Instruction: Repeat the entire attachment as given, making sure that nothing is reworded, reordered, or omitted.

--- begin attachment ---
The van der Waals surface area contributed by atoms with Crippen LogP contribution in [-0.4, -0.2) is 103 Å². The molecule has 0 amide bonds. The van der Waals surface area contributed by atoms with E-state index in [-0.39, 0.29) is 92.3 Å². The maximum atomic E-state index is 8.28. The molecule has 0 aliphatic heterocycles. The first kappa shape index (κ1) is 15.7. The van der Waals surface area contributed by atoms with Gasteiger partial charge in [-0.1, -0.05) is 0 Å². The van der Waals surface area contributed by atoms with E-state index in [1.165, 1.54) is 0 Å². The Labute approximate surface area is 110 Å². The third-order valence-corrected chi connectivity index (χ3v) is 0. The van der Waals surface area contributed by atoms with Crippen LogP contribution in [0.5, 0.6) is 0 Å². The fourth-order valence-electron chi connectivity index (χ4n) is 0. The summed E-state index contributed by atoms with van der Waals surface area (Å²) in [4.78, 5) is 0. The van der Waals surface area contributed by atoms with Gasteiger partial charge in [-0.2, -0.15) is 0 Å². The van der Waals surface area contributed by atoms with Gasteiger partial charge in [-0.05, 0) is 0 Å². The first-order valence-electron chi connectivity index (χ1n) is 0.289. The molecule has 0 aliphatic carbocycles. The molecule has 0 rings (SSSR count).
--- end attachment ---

The van der Waals surface area contributed by atoms with Crippen LogP contribution in [-0.4, -0.2) is 103 Å². The molecule has 0 amide bonds. The van der Waals surface area contributed by atoms with E-state index in [-0.39, 0.29) is 92.3 Å². The maximum atomic E-state index is 8.28. The molecule has 0 aliphatic heterocycles. The first kappa shape index (κ1) is 15.7. The van der Waals surface area contributed by atoms with Gasteiger partial charge in [-0.1, -0.05) is 0 Å². The van der Waals surface area contributed by atoms with E-state index in [1.165, 1.54) is 0 Å². The Labute approximate surface area is 110 Å². The third-order valence-corrected chi connectivity index (χ3v) is 0. The van der Waals surface area contributed by atoms with Crippen LogP contribution in [0.5, 0.6) is 0 Å². The fourth-order valence-electron chi connectivity index (χ4n) is 0. The summed E-state index contributed by atoms with van der Waals surface area (Å²) in [4.78, 5) is 0. The van der Waals surface area contributed by atoms with Gasteiger partial charge in [-0.2, -0.15) is 0 Å². The van der Waals surface area contributed by atoms with Gasteiger partial charge in [-0.05, 0) is 0 Å². The first-order valence-electron chi connectivity index (χ1n) is 0.289. The molecule has 0 aliphatic carbocycles. The molecule has 0 rings (SSSR count).